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Wednesday, November 26, 2014
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Published: Sunday, 4/27/2014

EDITORIAL

Renew jobless aid

Even as unemployment rates fall, locally and nationally, the long-term jobless still need urgent help from Congress

Declining unemployment rates in Toledo, Lucas County, and the rest of Ohio offer heartening evidence that the Great Recession continues to recede in our hard-hit state. But they also emphasize the growing disparity between unemployed workers who are fortunate enough to find new jobs fairly quickly and the 3.8 million Americans who have been out of work for six months or more.

These long-term unemployed workers need urgent help that Congress refuses to provide. The longer that default persists, the more shameful it becomes.

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Toledo’s jobless rate last month was an estimated 7 percent, down from 9.4 percent in the year-ago month. In Lucas County, the unemployment rate fell to 6.6 percent from 8.8 percent in March, 2013. Ohio’s jobless rate, at 6.1 percent, is the lowest in nearly six years and again below the national rate.

This is good news, even if the slow growth of job creation across the state suggests that many frustrated workers are dropping out of the labor market and are no longer reflected in the jobless numbers. Ohio still is shedding jobs in the public sector, manufacturing, and transportation and utilities. But the lower jobless rates will be extolled in politicians’ re-election campaigns and the state’s economic development programs.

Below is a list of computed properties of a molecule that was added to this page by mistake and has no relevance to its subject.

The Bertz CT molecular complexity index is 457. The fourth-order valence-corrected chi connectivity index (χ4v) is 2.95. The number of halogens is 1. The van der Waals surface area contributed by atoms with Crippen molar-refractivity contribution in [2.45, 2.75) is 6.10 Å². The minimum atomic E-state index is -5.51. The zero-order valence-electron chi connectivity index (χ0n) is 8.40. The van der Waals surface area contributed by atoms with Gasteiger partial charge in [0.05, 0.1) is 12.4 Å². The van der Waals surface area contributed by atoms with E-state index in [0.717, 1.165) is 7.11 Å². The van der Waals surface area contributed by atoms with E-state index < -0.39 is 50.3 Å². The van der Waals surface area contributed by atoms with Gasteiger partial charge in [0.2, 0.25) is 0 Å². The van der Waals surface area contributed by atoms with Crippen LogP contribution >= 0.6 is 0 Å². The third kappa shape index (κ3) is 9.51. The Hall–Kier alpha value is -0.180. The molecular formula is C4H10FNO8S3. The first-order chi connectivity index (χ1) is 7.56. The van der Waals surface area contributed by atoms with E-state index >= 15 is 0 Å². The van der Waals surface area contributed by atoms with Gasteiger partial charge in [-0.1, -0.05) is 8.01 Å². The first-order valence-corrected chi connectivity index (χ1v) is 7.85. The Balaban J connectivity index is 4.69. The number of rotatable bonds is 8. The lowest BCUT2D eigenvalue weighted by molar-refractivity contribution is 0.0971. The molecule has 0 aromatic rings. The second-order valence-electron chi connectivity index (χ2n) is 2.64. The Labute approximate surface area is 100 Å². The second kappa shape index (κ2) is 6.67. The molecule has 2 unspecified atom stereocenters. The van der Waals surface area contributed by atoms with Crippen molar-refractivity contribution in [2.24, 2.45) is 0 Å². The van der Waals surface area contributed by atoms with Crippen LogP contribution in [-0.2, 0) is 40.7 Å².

Yet matters are far more dire for the long-term unemployed, in Ohio and across the nation. A new study by the nonpartisan Brookings Institution suggests that barely one out of three people who are jobless for six months or more get new jobs within 15 months. Only one of nine finds a steady, full-time job.

And of the employees who do get jobs, more than one-third are out of work — or the labor market — again within a year. The research offers the frightening implication that long-term joblessness may become a permanent condition.

The longer people are out of work, some economists assert, the more their skills and productivity atrophy. Other studies suggest that employers almost automatically reject job candidates who have been out of work for a long time, even if they have substantial relevant experience. Long-term unemployed workers who are counseled to take any available job often find that their new positions pay badly, are poor fits, or quickly disappear.

An economist quoted by the Washington Post called long-term unemployment “another form of inequality.” Late last year, Congress cut off emergency federal benefits for nearly 2 million long-term unemployed Americans, including 52,000 Ohioans, who had exhausted their state-paid benefits.

For many of the affected workers and their families, the extended benefits — which averaged $318 a week in Ohio — kept them from destitution while they hunted for work. Last month, the Senate passed a bipartisan bill, supported by the Obama Administration, that would restore the benefits temporarily and give long-term unemployed workers more help with job searches and training.

But the Republican-controlled House has shown little interest in the Senate bill, arguing that the economic recovery will solve the problem by itself. The latest research makes clear that isn’t true.

When lawmakers return from their long Easter recess, they need to pay more attention to their constituents whose lack of work isn’t a matter of choice. That starts with renewing federal jobless benefits.



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